DESIGNATED weaning paddocks, culling of dry ewes, feed lotting, supplementary feeding and genetic selection are some of the tools utilised by Mid North SA farmers Bob and Stephen Tohl to maximise productivity of their Merino enterprise. Read More

ben banks smlMike Pratt, Queensland

WHEN Mike Pratt looks at his Merinos, all he can see is growth. Growth of flock numbers, growth in genetic advances, physical growth of meat and wool, growth in his local community and growth of the entire Merino industry across Queensland and Australia. Read More

ben banks smlRod Taylor, Western Australia

LOOKING back over his 37 years of farming, Rod Taylor can recall a time when wool prices were just $2.40/kg. Such memories make it all the sweeter now his clip averages $15/kg plus, and when you’re running 51,000 Merinos, it’s a rather comfortable position to be in. Read More

ben banks smlRob O'Connor, Tasmania

WHEN the figures started stacking up, Tasmanian farmer Rob O’Connor figured it was time to breed more Merino ewes. Six years ago, after extensive analysis of his mixed sheep enterprise, Rob decided to sideline his crossbreeding program and shift his focus back to refining his Merino genetics and boosting his flock numbers. Read More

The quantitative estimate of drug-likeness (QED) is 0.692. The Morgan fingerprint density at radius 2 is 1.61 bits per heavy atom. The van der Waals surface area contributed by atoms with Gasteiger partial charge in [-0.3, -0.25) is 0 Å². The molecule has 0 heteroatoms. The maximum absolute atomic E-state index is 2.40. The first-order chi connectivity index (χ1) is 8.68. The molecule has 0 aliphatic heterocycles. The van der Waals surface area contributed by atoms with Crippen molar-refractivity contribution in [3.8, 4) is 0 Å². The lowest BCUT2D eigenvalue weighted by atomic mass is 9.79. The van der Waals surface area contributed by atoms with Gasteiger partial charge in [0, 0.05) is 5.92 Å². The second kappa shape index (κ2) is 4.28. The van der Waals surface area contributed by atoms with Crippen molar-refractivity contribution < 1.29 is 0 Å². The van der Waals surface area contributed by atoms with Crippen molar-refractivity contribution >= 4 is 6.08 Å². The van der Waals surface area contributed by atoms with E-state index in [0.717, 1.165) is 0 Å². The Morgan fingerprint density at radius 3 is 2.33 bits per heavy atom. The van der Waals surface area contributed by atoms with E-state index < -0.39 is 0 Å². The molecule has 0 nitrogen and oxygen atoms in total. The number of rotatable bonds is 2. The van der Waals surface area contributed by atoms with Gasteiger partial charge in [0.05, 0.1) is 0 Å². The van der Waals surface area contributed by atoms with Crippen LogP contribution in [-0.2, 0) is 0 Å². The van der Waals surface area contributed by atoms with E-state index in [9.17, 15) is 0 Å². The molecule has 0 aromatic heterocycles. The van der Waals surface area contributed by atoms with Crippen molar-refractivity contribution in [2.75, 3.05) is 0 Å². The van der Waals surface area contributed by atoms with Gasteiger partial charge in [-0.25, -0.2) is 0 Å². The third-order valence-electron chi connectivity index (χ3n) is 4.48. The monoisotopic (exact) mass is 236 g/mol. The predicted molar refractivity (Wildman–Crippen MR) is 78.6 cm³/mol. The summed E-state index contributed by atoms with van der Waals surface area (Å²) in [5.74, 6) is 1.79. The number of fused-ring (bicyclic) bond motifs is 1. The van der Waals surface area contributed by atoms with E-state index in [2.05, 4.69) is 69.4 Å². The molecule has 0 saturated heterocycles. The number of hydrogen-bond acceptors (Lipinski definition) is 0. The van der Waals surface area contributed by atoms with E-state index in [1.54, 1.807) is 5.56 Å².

ben banks smlDean Wheaton, Victoria

DEAN Wheaton didn’t think his Merinos could perform any better than the 2017 season. Then along came 2018. Wool prices increased by 30 per cent, sheep values continued to climb and his lambing rates were also heading higher, making for a perfect storm of Merino magic. Read More

ben banks smlBen and Oona Banks, Queensland

WESTERN Queensland grazier Ben Banks has long known the value of a Merino ewe. So much so, that even throughout the last 20 years of unpredictable and extreme weather patterns of northern Australia, Ben and his family have done everything within their power to hold onto their core breeding ewes. Read More

ian shippen smlIan and Camilla Shippen, New South Wales

WHEN Moulamein farmer Ian Shippen drifts off to sleep each night, he rests easy, knowing his sheep will have grown him seven more bales of wool by the morning. Read More

craig hickman smlCraig Hickman, South Australia

MERINOS are a vital part of the enterprise mix at Craig and Abigail Hickman’s Curramulka property Seaview, on the Yorke Peninsula, South Australia, producing $130 per winter grazed hectare per 100mm of growing season rainfall in 2016.  Read More